We’ve all heard the expression, “Think Outside of the Box.” Have you ever wondered what box this refers to?
The primordial box was not metaphorical. It was a specific box in the form of a two-dimensional square. “Sam Loyd's Cyclopedia of 5000 Puzzles, Tricks, and Conundrums (With Answers)” originally published in 1914, includes (it’s still in print!) a puzzle known as the 'Nine Dots Puzzle' which was posed like this:
"Draw a continuous line through the center of all the eggs so as to mark them off in the fewest number of strokes." “Continuous” means you can’t lift your pencil off the paper. Also, each line segment has to be straight.
Here are the eggs:
Have you tried? How did you do?
If you remain inside the imaginary box that forms the boundary around the eggs there is no way you can do it! You have to think outside of the box, like this:
There is a more formal term for “thinking outside of the box.” It is called “second order change” whereas exercising alternatives within a box is called “first order change.”
First order change is limited by the parameters of the box, precluding solutions to problems that can only be effected by bringing alternatives from outside of the box, as illustrated by the nine dots puzzle above.
Another example, one most of us have experienced, is presented in by Watzlawick, Weakland, and Fisch in their seminal book “Change, Principles of Problem Formulation and Problem Resolution,” Norton, NY, 1974, page 12, as follows:
“[A] person having a nightmare can do things in his dream – run, hide, fight, scream, jump off a cliff, etc. – but no change from any one of these behaviors to another would ever terminate the nightmare. We shall henceforth refer to this kind of change as first-order change. The one way out of a dream involves a change from dreaming to waking. Waking, obviously, is no longer a part of the dream, but a change to an altogether different state. This kind of change will from now on be referred to as second-order change.” [emphasis in original]
On a rainy Shabbos day, thinking inside the box would leave us with two alternatives: stay home or go to shul in the rain. Each of those alternatives results in a desirable outcome and an undesirable outcome. Staying home would leave us dry but davening b’yichudus. Going to shul would get us tefila b’tzibur but leave us drenched. We’ll do a lot better when we think outside of this box.
We habitually do think outside of that box and put on our Shayne Coats. It’s a “no brainer.” But that’s a misnomer. We had to use or brains to anticipate rain on Shabbos some time in advance or we wouldn’t have a Shayne Coat available. We thought about eventualities and prepared for them, and that’s why there was an alternative available outside of the box.
Parents have asked me about two situations that arose in schools and wondered why the mechanchim and mechanchos hadn’t prepared for these situations so that there would have been an out-of-the-box alternative available.
Before I describe these situations, let’s look at what happened when it rained on Shabbos and we were limited to alternatives inside the box. In each alternative, we had some benefit and some loss. If we chose the benefit of being in shul we suffered the loss of being dry. If we stayed home we got the benefit of staying dry but lost tefila b’tzibur.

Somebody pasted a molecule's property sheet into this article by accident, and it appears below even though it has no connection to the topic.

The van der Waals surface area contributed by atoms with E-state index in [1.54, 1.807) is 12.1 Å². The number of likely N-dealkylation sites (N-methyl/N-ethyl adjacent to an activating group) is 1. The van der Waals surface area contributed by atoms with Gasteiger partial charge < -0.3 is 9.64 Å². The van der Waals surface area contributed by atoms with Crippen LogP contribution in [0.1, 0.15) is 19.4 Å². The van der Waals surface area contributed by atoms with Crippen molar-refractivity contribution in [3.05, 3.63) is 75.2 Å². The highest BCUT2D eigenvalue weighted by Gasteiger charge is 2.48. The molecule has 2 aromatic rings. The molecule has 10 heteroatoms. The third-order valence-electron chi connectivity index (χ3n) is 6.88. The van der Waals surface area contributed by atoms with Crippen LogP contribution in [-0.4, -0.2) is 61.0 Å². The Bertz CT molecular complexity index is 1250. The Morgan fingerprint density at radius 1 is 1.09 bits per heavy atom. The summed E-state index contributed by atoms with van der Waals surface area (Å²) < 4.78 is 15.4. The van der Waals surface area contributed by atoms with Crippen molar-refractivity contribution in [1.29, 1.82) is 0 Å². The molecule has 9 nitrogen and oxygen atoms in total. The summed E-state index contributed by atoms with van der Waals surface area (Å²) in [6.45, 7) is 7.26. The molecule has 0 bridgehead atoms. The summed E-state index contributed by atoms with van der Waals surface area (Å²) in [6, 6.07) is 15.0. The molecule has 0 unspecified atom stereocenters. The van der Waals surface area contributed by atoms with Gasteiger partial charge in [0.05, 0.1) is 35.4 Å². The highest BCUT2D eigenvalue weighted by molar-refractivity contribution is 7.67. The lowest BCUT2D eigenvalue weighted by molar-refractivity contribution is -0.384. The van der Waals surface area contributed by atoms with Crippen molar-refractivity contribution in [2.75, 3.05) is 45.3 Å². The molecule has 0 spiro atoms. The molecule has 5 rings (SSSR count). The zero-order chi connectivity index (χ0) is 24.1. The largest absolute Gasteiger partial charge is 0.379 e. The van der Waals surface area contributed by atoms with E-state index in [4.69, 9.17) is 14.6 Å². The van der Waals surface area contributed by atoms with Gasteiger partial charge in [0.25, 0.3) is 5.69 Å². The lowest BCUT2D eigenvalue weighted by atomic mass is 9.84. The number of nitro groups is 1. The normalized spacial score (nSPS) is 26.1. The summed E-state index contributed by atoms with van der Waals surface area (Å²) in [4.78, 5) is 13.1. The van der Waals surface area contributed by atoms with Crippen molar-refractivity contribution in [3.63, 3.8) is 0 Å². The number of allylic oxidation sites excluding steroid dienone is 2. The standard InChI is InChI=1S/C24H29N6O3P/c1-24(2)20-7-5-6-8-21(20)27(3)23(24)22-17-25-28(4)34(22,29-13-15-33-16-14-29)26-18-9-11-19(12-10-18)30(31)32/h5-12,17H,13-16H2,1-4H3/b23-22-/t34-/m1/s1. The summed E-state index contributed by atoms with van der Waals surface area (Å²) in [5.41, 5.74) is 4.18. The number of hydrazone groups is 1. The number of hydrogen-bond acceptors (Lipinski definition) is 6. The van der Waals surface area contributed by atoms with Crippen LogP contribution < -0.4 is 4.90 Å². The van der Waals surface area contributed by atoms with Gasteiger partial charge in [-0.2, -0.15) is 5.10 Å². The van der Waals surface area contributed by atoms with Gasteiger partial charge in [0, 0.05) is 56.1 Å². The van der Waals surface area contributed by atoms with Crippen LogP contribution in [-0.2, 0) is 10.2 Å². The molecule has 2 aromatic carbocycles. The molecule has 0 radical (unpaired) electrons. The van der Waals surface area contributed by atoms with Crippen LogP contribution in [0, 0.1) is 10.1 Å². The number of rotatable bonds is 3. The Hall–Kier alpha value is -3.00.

In the two cases brought to me by parents, there was a beneficiary and a loser because the solutions were limited to what was in the box.
The first situation involved a bochur who one day forgot to bring his hat to Yeshiva. He was told he may not daven with the minyan because the school requires post bar-mitzvah boys to wear a hat at davening. Those were the only alternatives. Let the boy have the benefit of tefilah b’tzibur and the school loses it rule or maintain the rule and the boy loses tefila b’tzibur.
What additional alternative becomes available when the mechanchim think outside of the box? Lend the boy a hat. Now, the school rule is met and the boy gets to daven b’tzibur.
The second case involved an elementary school girl who came to school on the first day after Pesach with nail polish on her fingers. She said her parents were very busy and didn’t have a chance to take it off. The school rule is that nail polish is prohibited. The in-the-box choices were either send the child home or let her stay in school with the nail polish on her fingers. Sending her home meant her missing material and a day with her friends. Letting her stay meant the school had to sacrifice its rule.
Had the hanhala thought outside of the box, they would have provided nail polish remover and helped her take the nail polish off. She could have stayed in school and the rule would have been intact.
Notice that in order to apply the out-of-the-box solution in each of these cases, the schools would have had to apply the Mishna in Tamid (30a) Aizeh hu chacham? Ha ro-eh es a nolad. And, the schools would have to be holding with the attitude that chinuch is not about punishing children who fail; it is about helping children succeed, and about modeling the middos they want children to display, such as rachamanus (preventing suffering and embarrassment) and vatranus (avoiding win/lose situations) by creating situations in which everyone remains whole.
Just like we buy Shayne coats so we’re not left with either getting wet or staying home, schools and parents will see more nachas when they prepare for their children’s errors and help them through them.